Breakthrough In Alps Family Murder Case
A former police officer and avid arms collector has been arrested in the mysterious 2012 quadruple homicide of a British-Iraqi family and a French cyclist near Annecy France.
French police say they arrested a man, named in the French press as Eric Devouassox, a 48-year-old “loner” and “taciturn mountain man” who matched a suspect profile picture released last year on suspicion of “organized gang murder.”
Devouassox was apparently fired last June from the Menthon-Saint-Bernard police station where he worked as a municipal cop. He was then reportedly asked to leave the communal housing compound where he worked because of his firearm collection. Neighbors interviewed by the French press reported that he had then gone to Geneva, Switzerland, to work as a private security guard. French police told reporters that his cell phone showed he was around the Annecy region at the time the murders took place. He was arrested in a private home in Lathuile, France, which is the site of another yet-unsolved murder when a woman was shot in her home last November. A second home in nearby Talloires, reportedly owned by Devouassox, was also being searched with metal detectors. Local French media reported that the garden had been dug up.
On Sept. 5, 2012, Saad Al-Hilli, 50, his wife, Iqbal, 47, and her mother, Suhaila Al-Allaf, 74, were found dead in their idling BMW in a forest clearing near the picturesque Lake Annecy in the French Alps. The body of Sylvain Mollier, 45, a French bicyclist, was also found riddled with bullets outside the car. Mollier’s blood was on Al-Hilli’s pant leg inside the car. Police discovered the family’s seven-year-old daughter, Zainab, alive outside the car, with severe injuries to the head and a gunshot wound to the shoulder after the assassin or assassins apparently pistol whipped her. Her four-year-old sister, Zeena, who was unharmed, was found hiding underneath her mother’s corpse in a state of shock in the back seat more than eight hours after the bodies were first discovered. Police and child psychologists will now show a picture of Devouassox to the young children to see if they recognize or remember him.
The two young girls, who are living with family in Britain, have not been able to give reliable accounts of what happened, say British and French detectives who are working jointly on the case. Police have chased a number of leads, including whether Al-Hilli was a money runner for Sadaam Hussein. They are also investigating Al-Hilli’s alleged aggressive anti-Semitic online behavior or whether the hits were part of a family inheritance dispute. Al-Hilli’s brother Zaid was arrested by British police last June on “suspicion to commit murder” but released after detectives failed to tie him directly to the murders. The two brothers were in a fierce dispute over property in Surrey. For a time, police even questioned whether the cyclist Mollier, who worked in a nuclear plant, was the intended victim and the Al-Hilli family simply got in the way.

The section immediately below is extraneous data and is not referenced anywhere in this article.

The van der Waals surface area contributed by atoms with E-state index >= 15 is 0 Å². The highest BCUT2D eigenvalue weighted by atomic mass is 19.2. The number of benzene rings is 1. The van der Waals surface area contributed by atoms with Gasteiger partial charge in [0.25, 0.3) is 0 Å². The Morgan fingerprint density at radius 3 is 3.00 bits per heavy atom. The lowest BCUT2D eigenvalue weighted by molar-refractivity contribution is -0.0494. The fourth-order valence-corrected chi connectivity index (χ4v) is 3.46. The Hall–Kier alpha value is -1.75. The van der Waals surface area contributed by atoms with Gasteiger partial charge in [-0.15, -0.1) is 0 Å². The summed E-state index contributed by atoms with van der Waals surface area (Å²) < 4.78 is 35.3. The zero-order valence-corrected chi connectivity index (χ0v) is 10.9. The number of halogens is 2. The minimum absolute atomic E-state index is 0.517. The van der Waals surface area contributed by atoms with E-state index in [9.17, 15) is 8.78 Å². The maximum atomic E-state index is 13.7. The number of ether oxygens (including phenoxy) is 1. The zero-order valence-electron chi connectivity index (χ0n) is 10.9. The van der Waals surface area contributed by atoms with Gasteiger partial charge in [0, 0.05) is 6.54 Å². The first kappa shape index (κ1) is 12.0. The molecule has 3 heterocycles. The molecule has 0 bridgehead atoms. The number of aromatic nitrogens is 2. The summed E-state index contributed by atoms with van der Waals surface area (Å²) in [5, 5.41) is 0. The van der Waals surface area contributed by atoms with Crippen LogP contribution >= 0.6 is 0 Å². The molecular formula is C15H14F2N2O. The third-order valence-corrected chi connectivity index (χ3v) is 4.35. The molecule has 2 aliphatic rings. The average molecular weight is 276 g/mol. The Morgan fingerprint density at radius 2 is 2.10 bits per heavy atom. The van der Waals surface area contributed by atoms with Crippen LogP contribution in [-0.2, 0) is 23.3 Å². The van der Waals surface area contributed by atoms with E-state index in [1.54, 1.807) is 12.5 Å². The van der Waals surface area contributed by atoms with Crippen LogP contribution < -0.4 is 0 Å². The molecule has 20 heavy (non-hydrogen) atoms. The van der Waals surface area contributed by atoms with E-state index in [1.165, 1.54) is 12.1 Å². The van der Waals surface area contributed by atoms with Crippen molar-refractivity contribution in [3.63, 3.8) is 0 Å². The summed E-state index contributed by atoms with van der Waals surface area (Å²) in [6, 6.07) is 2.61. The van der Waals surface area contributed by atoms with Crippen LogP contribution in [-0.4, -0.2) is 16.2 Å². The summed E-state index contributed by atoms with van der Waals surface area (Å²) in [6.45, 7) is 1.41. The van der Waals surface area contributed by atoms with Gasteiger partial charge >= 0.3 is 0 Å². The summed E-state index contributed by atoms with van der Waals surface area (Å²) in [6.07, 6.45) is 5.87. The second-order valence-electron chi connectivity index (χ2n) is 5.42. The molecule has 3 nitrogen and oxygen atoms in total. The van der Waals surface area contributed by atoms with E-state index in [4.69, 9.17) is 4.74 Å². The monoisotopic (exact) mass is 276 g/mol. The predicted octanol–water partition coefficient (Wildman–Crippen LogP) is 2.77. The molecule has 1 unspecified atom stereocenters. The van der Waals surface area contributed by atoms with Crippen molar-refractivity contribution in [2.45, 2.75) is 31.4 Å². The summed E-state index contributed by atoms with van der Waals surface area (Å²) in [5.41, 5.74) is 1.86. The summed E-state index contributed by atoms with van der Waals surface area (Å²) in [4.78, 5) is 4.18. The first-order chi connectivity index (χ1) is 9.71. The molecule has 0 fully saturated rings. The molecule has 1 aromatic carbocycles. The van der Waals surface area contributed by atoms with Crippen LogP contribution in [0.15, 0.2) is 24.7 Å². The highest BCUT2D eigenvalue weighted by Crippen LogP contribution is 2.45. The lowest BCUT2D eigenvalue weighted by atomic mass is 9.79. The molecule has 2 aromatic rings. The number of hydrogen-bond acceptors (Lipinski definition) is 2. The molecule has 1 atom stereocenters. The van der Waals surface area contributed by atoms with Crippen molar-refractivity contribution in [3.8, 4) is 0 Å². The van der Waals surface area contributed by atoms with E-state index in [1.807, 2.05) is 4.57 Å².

The arrest of Devouassoux is the first French arrest in the case although chief detective Eric Maillaud told French reporters that it was still “impossible to say at this stage if the detained person has anything to do with the murders.” He also said in a written statement that the arrest comes after witness accounts related to the November release of a police sketch of a man on a motorcycle with a peculiar police helmet, of which only 8,000 were manufactured, who was apparently seen near the crime scene. “This questioning, which may not be the only one, is a result of witness statements collected after the release on Novmeber 4 of an artist’s rendition of a motorcyclist seen by forestry workers near the scene of the crime.” French media is also reporting that Devouassoux is an arms collector with a penchant for antique guns like the 7.65 Luger P06 weapon used to shoot the four victims.
French police can hold Devouassoux for four days without officially charging him with a crime. More than 100 officers in France and the United Kingdom have been working on the case. More than 800 witnesses in Britain, Iraq, Switzerland, Italy and France have been interviewed. Millaud says the arrest may not solve the case. “It could take two, three or ten years to solve this,” he told French reporters. “Or we many never know.”